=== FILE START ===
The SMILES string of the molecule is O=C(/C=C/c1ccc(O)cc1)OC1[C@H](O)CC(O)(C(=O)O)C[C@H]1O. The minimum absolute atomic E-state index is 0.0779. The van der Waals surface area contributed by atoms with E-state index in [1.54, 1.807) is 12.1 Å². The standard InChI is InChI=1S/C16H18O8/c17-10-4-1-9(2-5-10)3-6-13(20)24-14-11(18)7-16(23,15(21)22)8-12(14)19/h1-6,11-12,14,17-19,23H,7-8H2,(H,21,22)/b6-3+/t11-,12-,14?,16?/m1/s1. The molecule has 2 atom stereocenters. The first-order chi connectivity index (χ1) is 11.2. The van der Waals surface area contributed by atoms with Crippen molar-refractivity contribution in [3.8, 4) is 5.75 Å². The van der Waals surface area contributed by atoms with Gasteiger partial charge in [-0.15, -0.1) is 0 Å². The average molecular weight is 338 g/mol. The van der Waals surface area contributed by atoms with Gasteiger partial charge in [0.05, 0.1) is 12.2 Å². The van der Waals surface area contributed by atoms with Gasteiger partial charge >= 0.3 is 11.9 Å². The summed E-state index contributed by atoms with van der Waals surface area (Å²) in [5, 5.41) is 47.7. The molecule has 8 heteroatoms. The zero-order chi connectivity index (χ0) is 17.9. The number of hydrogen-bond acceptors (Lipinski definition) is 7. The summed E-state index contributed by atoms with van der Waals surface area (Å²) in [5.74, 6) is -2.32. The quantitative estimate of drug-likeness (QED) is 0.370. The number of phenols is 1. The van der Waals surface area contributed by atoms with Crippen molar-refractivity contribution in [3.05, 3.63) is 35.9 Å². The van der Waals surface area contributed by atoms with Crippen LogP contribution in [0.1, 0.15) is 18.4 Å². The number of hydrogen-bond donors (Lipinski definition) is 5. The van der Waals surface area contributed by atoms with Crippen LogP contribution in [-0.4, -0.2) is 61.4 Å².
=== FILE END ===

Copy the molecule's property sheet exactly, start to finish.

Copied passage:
The SMILES string of the molecule is O=C(/C=C/c1ccc(O)cc1)OC1[C@H](O)CC(O)(C(=O)O)C[C@H]1O. The minimum absolute atomic E-state index is 0.0779. The van der Waals surface area contributed by atoms with E-state index in [1.54, 1.807) is 12.1 Å². The standard InChI is InChI=1S/C16H18O8/c17-10-4-1-9(2-5-10)3-6-13(20)24-14-11(18)7-16(23,15(21)22)8-12(14)19/h1-6,11-12,14,17-19,23H,7-8H2,(H,21,22)/b6-3+/t11-,12-,14?,16?/m1/s1. The molecule has 2 atom stereocenters. The first-order chi connectivity index (χ1) is 11.2. The van der Waals surface area contributed by atoms with Crippen molar-refractivity contribution in [3.8, 4) is 5.75 Å². The van der Waals surface area contributed by atoms with Gasteiger partial charge in [-0.15, -0.1) is 0 Å². The average molecular weight is 338 g/mol. The van der Waals surface area contributed by atoms with Gasteiger partial charge in [0.05, 0.1) is 12.2 Å². The van der Waals surface area contributed by atoms with Gasteiger partial charge >= 0.3 is 11.9 Å². The summed E-state index contributed by atoms with van der Waals surface area (Å²) in [5, 5.41) is 47.7. The molecule has 8 heteroatoms. The zero-order chi connectivity index (χ0) is 17.9. The number of hydrogen-bond acceptors (Lipinski definition) is 7. The summed E-state index contributed by atoms with van der Waals surface area (Å²) in [5.74, 6) is -2.32. The quantitative estimate of drug-likeness (QED) is 0.370. The number of phenols is 1. The van der Waals surface area contributed by atoms with Crippen molar-refractivity contribution in [3.05, 3.63) is 35.9 Å². The van der Waals surface area contributed by atoms with Crippen LogP contribution in [0.1, 0.15) is 18.4 Å². The number of hydrogen-bond donors (Lipinski definition) is 5. The van der Waals surface area contributed by atoms with Crippen LogP contribution in [-0.4, -0.2) is 61.4 Å².